Remener, Lawrence, LTC

 Photo In Uniform   Service Details
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Current Service Status
USA Retired
Current/Last Rank
Lieutenant Colonel
Current/Last Service Branch
Current/Last Primary MOS
1542-Infantry Unit Commander
Current/Last MOS Group
Primary Unit
1982-1985, 1542, Defense Intelligence Agency (DIA)
Previously Held MOS
31542-Infantry Officer (Special Forces Qualified)
2162-Operations & Training Staff Officer (G3 A3 S3)
Service Years
1958 - 1985
Other Languages


Special Forces

Lieutenant Colonel

Four Overseas Service Bars

 Official Badges 

23rd Infantry Division (Americal) Berlin Brigade Special Forces Group

 Unofficial Badges 

United States Forces Berlin

 Photo Album   (More...

Deployment - West German Border Security Operations
From Month/Year
September / 1945
To Month/Year
September / 1991

The United States Army maintained a substantial and continuous military presence at the inner German border throughout the entire period from 1945 to after the end of the Cold War. Regular American soldiers manned the border from the end of the war until they were replaced in 1946 by the United States Constabulary, a lightly armed constabulary force responsible for border security. It was disbanded in 1952 after policing duties were transferred to the German authorities. In its place, two dedicated armoured cavalry regiments were assigned to provide a permanent border defence. The 2nd Armored Cavalry Regiment based at Nuremberg and the 14th Armored Cavalry Regiment based at Fulda– later replaced by the 11th Armored Cavalry Regiment – were tasked with monitoring the border using observation posts, ground and air patrols, countering border intrusions and gathering intelligence on Warsaw Pact activities. Unlike their East German counterparts, U.S. soldiers did not stay for more than 30 days on the border, though they carried out regular patrols around the clock using foot and helicopter patrols. They also used a variety of technical measures such as ground surveillance radars to monitor Warsaw Pact troop movements across the border. A rapid reaction force was on constant duty further behind the border to provide backup in an emergency. The American presence on the border provoked political controversy in Germany. During the 1960s the state of Hesse refused to grant U.S. forces land rights to its observation points or allow them to install paved access roads, electricity or telephone lines. It took the view that since there was no legally recognised border, there was no legal reason for their military observation posts to be built along it. By the 1980s the American border presence had become the target of peace activists, who in 1984 blockaded the U.S. Observation Post Alpha with a human chain. The U.S. withdrew from the inner German border in 1991.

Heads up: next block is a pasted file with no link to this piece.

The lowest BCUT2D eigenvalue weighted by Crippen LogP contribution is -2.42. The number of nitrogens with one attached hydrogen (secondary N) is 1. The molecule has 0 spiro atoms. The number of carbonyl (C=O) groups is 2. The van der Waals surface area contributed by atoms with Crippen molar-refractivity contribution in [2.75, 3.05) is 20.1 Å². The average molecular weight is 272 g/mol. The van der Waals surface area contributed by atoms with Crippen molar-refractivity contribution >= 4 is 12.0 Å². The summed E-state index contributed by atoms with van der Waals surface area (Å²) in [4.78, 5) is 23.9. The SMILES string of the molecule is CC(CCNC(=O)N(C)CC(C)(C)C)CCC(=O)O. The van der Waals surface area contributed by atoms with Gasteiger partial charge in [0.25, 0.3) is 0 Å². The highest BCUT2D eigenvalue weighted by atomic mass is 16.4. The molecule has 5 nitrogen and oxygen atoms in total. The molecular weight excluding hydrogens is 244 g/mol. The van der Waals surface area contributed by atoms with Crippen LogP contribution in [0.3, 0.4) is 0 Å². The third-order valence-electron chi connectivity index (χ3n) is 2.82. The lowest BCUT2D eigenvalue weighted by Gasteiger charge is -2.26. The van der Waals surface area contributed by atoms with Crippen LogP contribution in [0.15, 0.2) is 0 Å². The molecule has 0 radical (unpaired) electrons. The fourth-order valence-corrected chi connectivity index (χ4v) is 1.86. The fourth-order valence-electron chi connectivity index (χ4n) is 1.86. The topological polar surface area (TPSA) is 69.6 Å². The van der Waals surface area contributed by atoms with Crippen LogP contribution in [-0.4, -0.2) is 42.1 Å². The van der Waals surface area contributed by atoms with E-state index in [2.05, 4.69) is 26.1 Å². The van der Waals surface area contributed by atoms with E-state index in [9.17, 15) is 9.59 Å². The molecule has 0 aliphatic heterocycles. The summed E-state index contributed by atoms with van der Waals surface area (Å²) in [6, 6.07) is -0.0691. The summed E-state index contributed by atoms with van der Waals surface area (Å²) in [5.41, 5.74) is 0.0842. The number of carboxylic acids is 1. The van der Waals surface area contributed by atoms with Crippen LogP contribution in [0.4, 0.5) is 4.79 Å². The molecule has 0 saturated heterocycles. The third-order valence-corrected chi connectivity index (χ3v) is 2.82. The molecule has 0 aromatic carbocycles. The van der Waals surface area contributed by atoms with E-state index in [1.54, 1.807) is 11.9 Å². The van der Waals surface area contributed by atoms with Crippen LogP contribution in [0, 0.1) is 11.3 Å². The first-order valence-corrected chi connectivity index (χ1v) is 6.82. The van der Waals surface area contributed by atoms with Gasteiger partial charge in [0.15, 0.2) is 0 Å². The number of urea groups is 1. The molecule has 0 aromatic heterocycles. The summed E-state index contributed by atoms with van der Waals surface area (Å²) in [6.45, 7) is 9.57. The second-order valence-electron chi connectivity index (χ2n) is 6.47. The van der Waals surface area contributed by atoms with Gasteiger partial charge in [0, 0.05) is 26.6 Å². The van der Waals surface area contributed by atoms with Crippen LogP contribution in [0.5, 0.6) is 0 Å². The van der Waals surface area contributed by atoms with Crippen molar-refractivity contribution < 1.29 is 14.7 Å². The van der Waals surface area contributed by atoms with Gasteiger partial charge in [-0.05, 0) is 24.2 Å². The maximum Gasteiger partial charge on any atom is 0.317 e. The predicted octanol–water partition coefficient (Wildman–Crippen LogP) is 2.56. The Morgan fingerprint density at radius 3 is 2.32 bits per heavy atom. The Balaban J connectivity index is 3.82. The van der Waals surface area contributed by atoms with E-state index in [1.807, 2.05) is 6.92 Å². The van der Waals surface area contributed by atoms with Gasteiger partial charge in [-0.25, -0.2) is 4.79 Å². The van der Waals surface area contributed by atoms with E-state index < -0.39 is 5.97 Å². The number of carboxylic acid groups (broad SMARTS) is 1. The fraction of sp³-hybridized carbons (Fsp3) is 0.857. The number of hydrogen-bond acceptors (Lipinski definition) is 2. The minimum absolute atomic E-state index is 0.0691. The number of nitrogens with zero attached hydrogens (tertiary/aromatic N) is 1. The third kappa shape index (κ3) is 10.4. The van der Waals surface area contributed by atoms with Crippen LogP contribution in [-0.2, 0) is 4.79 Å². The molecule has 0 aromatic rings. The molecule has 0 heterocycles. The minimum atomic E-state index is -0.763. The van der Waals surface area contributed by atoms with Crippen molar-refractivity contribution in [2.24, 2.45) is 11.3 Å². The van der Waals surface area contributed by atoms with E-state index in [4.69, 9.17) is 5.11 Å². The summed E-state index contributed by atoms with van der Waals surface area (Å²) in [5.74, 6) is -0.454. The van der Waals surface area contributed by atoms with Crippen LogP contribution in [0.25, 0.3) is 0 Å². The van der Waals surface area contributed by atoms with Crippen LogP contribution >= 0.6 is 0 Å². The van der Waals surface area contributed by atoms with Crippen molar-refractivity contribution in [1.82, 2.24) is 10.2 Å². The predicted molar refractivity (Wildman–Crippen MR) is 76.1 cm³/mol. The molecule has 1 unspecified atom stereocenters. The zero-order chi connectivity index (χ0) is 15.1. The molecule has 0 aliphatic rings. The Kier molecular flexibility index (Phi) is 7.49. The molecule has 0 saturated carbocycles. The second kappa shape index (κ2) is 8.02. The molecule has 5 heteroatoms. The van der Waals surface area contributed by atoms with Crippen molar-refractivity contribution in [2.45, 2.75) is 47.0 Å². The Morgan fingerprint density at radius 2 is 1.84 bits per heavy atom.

My Participation in This Battle or Operation
From Month/Year
March / 1963
To Month/Year
May / 1964
Last Updated:
Aug 19, 2020
Personal Memories
My Photos From This Battle or Operation
No Available Photos

  13 Also There at This Battle:
  • Mitchell, Gordon, SP 4, (1960-1963)
  • Moore, Robert Andrue, SSG, (1959-1970)
  • Wamsley, Ernest, PFC, (1962-1964)
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